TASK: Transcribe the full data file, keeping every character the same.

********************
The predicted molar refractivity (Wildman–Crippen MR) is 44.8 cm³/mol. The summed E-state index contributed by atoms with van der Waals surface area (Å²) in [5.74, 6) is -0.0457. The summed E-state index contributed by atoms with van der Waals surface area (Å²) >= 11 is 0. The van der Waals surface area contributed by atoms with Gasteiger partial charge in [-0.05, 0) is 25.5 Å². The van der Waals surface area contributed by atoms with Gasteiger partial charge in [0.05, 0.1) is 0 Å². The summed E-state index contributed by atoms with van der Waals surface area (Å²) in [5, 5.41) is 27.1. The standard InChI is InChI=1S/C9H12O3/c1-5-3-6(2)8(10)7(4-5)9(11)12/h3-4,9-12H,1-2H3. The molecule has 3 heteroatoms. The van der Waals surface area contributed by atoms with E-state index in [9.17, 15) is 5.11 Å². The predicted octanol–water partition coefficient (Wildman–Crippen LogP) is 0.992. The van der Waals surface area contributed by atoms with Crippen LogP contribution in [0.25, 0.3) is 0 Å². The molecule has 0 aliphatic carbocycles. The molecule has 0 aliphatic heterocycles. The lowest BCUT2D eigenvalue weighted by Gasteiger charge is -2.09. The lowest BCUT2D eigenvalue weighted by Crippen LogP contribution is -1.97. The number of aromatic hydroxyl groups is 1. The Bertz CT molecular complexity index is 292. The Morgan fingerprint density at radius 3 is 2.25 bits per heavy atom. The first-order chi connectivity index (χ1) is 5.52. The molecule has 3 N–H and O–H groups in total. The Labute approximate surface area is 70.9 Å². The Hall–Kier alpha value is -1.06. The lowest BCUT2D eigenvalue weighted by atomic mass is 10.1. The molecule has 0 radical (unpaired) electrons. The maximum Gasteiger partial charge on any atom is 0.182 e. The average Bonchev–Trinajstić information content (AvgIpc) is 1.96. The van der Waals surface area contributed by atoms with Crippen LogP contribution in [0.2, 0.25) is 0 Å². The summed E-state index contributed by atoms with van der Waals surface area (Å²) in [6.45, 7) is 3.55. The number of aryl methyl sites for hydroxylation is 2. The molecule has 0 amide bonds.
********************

The predicted molar refractivity (Wildman–Crippen MR) is 44.8 cm³/mol. The summed E-state index contributed by atoms with van der Waals surface area (Å²) in [5.74, 6) is -0.0457. The summed E-state index contributed by atoms with van der Waals surface area (Å²) >= 11 is 0. The van der Waals surface area contributed by atoms with Gasteiger partial charge in [-0.05, 0) is 25.5 Å². The van der Waals surface area contributed by atoms with Gasteiger partial charge in [0.05, 0.1) is 0 Å². The summed E-state index contributed by atoms with van der Waals surface area (Å²) in [5, 5.41) is 27.1. The standard InChI is InChI=1S/C9H12O3/c1-5-3-6(2)8(10)7(4-5)9(11)12/h3-4,9-12H,1-2H3. The molecule has 3 heteroatoms. The van der Waals surface area contributed by atoms with E-state index in [9.17, 15) is 5.11 Å². The predicted octanol–water partition coefficient (Wildman–Crippen LogP) is 0.992. The van der Waals surface area contributed by atoms with Crippen LogP contribution in [0.25, 0.3) is 0 Å². The molecule has 0 aliphatic carbocycles. The molecule has 0 aliphatic heterocycles. The lowest BCUT2D eigenvalue weighted by Gasteiger charge is -2.09. The lowest BCUT2D eigenvalue weighted by Crippen LogP contribution is -1.97. The number of aromatic hydroxyl groups is 1. The Bertz CT molecular complexity index is 292. The Morgan fingerprint density at radius 3 is 2.25 bits per heavy atom. The first-order chi connectivity index (χ1) is 5.52. The molecule has 3 N–H and O–H groups in total. The Labute approximate surface area is 70.9 Å². The Hall–Kier alpha value is -1.06. The lowest BCUT2D eigenvalue weighted by atomic mass is 10.1. The molecule has 0 radical (unpaired) electrons. The maximum Gasteiger partial charge on any atom is 0.182 e. The average Bonchev–Trinajstić information content (AvgIpc) is 1.96. The van der Waals surface area contributed by atoms with Crippen LogP contribution in [0.2, 0.25) is 0 Å². The summed E-state index contributed by atoms with van der Waals surface area (Å²) in [6.45, 7) is 3.55. The number of aryl methyl sites for hydroxylation is 2. The molecule has 0 amide bonds.